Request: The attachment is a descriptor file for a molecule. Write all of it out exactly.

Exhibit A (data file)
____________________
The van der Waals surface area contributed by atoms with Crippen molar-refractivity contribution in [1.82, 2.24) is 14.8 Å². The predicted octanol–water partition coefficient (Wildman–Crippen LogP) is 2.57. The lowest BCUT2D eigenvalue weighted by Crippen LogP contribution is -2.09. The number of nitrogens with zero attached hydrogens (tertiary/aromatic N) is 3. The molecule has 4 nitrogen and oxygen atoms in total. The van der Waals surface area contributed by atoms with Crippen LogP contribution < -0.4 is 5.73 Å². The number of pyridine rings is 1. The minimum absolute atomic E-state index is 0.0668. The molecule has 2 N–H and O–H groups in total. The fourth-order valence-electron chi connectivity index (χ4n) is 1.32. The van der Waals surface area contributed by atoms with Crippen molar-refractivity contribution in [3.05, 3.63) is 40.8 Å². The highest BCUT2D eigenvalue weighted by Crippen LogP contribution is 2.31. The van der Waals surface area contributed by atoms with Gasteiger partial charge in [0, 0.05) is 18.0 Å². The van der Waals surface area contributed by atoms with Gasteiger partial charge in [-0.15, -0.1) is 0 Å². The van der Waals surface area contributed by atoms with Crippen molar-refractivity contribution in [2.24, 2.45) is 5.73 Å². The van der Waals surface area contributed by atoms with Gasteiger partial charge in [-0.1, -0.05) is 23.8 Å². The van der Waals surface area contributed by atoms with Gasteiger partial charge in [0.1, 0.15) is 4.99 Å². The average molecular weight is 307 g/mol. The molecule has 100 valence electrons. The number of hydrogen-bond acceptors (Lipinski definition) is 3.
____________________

The van der Waals surface area contributed by atoms with Crippen molar-refractivity contribution in [1.82, 2.24) is 14.8 Å². The predicted octanol–water partition coefficient (Wildman–Crippen LogP) is 2.57. The lowest BCUT2D eigenvalue weighted by Crippen LogP contribution is -2.09. The number of nitrogens with zero attached hydrogens (tertiary/aromatic N) is 3. The molecule has 4 nitrogen and oxygen atoms in total. The van der Waals surface area contributed by atoms with Crippen LogP contribution < -0.4 is 5.73 Å². The number of pyridine rings is 1. The minimum absolute atomic E-state index is 0.0668. The molecule has 2 N–H and O–H groups in total. The fourth-order valence-electron chi connectivity index (χ4n) is 1.32. The van der Waals surface area contributed by atoms with Crippen molar-refractivity contribution in [3.05, 3.63) is 40.8 Å². The highest BCUT2D eigenvalue weighted by Crippen LogP contribution is 2.31. The van der Waals surface area contributed by atoms with Gasteiger partial charge in [0, 0.05) is 18.0 Å². The van der Waals surface area contributed by atoms with Gasteiger partial charge in [-0.15, -0.1) is 0 Å². The van der Waals surface area contributed by atoms with Crippen molar-refractivity contribution in [2.24, 2.45) is 5.73 Å². The van der Waals surface area contributed by atoms with Gasteiger partial charge in [-0.1, -0.05) is 23.8 Å². The van der Waals surface area contributed by atoms with Gasteiger partial charge in [0.1, 0.15) is 4.99 Å². The average molecular weight is 307 g/mol. The molecule has 100 valence electrons. The number of hydrogen-bond acceptors (Lipinski definition) is 3.